Corporate income tax collection registered a double-digit growth in the first four months of the year, as the economy’s better-than-expected performance translated to favorable earnings for the business sector.
Data from the Bureau of Internal Revenue showed that income tax collected from corporate entities reached P132.52 billion in January to April, up by 17 percent from P113.42 billion in the same period last year.
The substantial increase in corporate income tax collection came as improving business and consumer sentiment in the Philippines helped drive investments and consumption. Increased economic activities were said to have led to higher revenues for providers of goods and services, thereby increasing their tax payments, too.
Corporations are slapped a 30-percent income tax rate in the Philippines.
A key contributor to government revenues, corporate income tax collection accounted for about one-third of the BIR’s total tax collection of P393 billion in the four-month period.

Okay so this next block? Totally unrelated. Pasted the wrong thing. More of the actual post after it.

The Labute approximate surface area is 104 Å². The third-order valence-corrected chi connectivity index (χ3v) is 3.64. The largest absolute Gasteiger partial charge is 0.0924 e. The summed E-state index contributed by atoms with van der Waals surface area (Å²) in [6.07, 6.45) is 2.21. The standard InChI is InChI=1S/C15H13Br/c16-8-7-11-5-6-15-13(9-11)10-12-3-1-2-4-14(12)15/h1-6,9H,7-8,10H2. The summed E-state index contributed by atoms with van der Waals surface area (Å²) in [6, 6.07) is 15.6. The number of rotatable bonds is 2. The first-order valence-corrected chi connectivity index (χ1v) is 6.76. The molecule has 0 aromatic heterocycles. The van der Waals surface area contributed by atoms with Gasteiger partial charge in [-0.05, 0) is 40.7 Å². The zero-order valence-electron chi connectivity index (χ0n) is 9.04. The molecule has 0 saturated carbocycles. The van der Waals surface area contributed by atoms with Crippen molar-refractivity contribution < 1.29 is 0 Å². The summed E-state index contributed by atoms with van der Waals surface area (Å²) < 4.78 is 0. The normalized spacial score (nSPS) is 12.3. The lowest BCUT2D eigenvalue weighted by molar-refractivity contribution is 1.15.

Economists said economic growth should naturally lead to an increase in income tax collection, especially if the tax collection system was efficient.
Finance officials said that, in the Philippines, there was still room for substantial growth.
They said leakages, mainly in the form of tax evasion, were suspected to remain significant. For this reason, the BIR said it was stepping up efforts to catch tax cheats.
Officials are also pushing for the lifting of various tax- and duty-free privileges granted to certain industries to further boost government revenues.
Revenue Commissioner Kim Henares earlier said her office and the Department of Finance would revive efforts to get a bill that would rationalize fiscal incentives passed.
Henares said the government was losing huge potential revenue from the granting of fiscal incentives to industries that were believed to remain profitable even without the tax perks.
She cited the income tax holiday enjoyed by developers of low-cost houses which, under the law, are defined as those costing P3 million or lower per unit.
Henares said a P3-million house should not be considered low-cost and that developers of these projects did not seem to need incentives.
She said the government would be better off extending direct housing subsidies to the poor rather than providing tax perks to property developers.
The BIR and the DOF said the government needed the additional revenues from the tax measure so that it could fund more development projects and programs.